The administrative chaos and delays which resulted from the passing of so many decisions about matters of detail through a few central bottlenecks had their reaction in what came to be known as the ‘shock’ system ... To by-pass the administrative congestion when its economic results became alarming, certain enterprises of special importance, usually from the immediate military point of view, were singled out as ‘shock’ enterprises. These were given top priority in the supply of fuel and materials and food rations for their workers, and the best organizers available were assigned to their administration. When applied only to a limited range of industry, it was, of course, a reasonable method of applying priorities and its effect was beneficial (for example, in improving the situation in transport). In the situation of civil war it is difficult to see what other method could have been quickly applied. But in the course of time, as soon as it had come to be applied to all widely, it tended in many cases to increase rather than to lessen the economic confusion. [35]

Has the Communist Millennium Arrived?

The desperate measures taken by the Bolsheviks seemed to many at the time to be an unexpectedly rapid realization of the Party programme for achieving Communism. Socialization of industry, the requisitions of food, the payment of wages in kind, the liquidation of money, the state’s growing role in the distribution of resources throughout the national economy, the abolition of the market economy which was the breeding ground of capitalism - all looked like the achievement of full communism. After all, according to Marx, the future Communist economy was to be a natural economy in which socialist planned production and distribution would take the place of production for the market. The Bolshevik leaders were therefore naturally inclined to see the essential features of communism embodied in the war economy of the civil war period. The stern egalitarianism which the Party preached and practised strengthened this belief.

In March 1919 Lenin wrote: ‘In the sphere of distribution, the present task of Soviet power is to continue steadily replacing trade by the planned, organized and nation-wide distribution of goods ... The Russian Communist Party will strive as speedily as Possible to introduce the most radical measures to pave the way for the abolition of money.’ [36]

On the second anniversary of the October revolution Lenin could define the economic system prevailing as communist.

In Russia, labour is united communistically insofar as, first, private ownership of the means of production has been abolished, and, secondly, the proletarian state power is organizing large-scale production on state-owned land and in state-owned enterprises on a national scale, is distributing labour-power among the various branches of production and the various enterprises, and is distributing among the working people large quantities of articles of consumption belonging to the state. [37]

However, Lenin sometimes contradicted himself, saying that the prevailing system was very primitive, and far from real communism.

We give the name of communism to the system under which people form the habit of performing their social duties without any special apparatus for coercion, and when unpaid work for the public good becomes a general phenomenon ... The expropriation of the landowners and capitalists enabled us to organize only the most primitive forms of socialism, and there is not yet anything communist in it. If we take our present-day economy we see that the germs of socialism in it are still very weak and that the old economic forms dominate overwhelmingly; these are expressed either as the domination of petty proprietorship or as wild, uncontrolled profiteering. [38]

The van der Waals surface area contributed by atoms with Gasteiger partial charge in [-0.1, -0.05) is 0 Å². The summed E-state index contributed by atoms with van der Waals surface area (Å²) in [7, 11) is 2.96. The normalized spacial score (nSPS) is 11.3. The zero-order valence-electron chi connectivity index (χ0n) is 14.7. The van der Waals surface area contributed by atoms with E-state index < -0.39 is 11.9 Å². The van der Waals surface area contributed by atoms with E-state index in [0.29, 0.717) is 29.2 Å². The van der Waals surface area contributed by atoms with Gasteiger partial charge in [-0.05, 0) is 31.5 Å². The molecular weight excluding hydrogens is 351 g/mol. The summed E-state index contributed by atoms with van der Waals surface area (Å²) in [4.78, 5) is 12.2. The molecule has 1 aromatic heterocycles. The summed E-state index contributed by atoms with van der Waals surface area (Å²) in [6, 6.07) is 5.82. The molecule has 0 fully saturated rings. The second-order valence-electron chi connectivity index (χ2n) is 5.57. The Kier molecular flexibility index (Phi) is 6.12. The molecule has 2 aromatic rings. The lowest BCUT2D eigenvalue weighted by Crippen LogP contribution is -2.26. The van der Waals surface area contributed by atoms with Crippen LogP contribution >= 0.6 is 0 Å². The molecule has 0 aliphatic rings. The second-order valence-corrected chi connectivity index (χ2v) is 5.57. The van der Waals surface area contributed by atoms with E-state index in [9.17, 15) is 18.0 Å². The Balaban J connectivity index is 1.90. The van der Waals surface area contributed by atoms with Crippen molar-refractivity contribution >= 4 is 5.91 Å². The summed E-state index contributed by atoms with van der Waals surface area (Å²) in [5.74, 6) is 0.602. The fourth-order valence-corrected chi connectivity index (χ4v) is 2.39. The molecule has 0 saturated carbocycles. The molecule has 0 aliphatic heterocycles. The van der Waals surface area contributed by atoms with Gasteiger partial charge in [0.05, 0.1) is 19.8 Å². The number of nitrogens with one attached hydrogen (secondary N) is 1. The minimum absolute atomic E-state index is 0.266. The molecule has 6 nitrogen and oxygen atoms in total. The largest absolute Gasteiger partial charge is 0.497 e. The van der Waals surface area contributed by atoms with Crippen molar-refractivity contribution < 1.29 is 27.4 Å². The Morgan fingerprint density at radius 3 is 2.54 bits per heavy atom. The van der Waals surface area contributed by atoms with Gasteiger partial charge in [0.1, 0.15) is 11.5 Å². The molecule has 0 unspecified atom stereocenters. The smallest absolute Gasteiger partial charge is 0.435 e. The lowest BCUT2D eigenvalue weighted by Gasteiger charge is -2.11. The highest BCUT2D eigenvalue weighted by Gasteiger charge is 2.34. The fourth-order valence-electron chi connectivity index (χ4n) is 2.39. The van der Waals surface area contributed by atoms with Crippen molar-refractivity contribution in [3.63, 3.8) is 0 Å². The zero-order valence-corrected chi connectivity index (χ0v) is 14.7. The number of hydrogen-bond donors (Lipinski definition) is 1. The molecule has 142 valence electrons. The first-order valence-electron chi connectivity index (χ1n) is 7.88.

The Bolshevik leader who was most enthusiastic about War Communism as real communism was Bukharin. He saw the distribution of rations in kind instead of wages in money as the disappearance of wage labour. He thought that the monetary systems and with it the commodity system in general, would collapse during the period of transition, this being made manifest through the devaluation of the currency. [39]

Marx’s concept of communist society, however, was based on highly developed productive forces with a superabundance of goods and services, and rational organization of the economy. Economic inequality was to be abolished by levelling up living standards. War Communism was, on the contrary, the result of the destruction and disintegration of production, of the unparalleled scarcity of goods and services.

As Marx stated repeatedly: ‘Law can never be higher than the economic structure and the cultural level conditioned by it.’ The Bolsheviks had no doubt that the material heritage they had acquired on taking power was very meagre, not only in comparison with contemporary developed capitalist countries, but even with these same countries at an early stage of their capitalist development.

The most complete and accurate calculation of the national income in different countries at different periods was undertaken by Colin Clark in his book The Conditions of Economic Progress (London 1940). He estimates the real income per occupied person in Russia in 1913 to be 306 International Units (IUs). [B] As against this the real income per occupied person in some developed countries was:

Great Britain













































* Annual average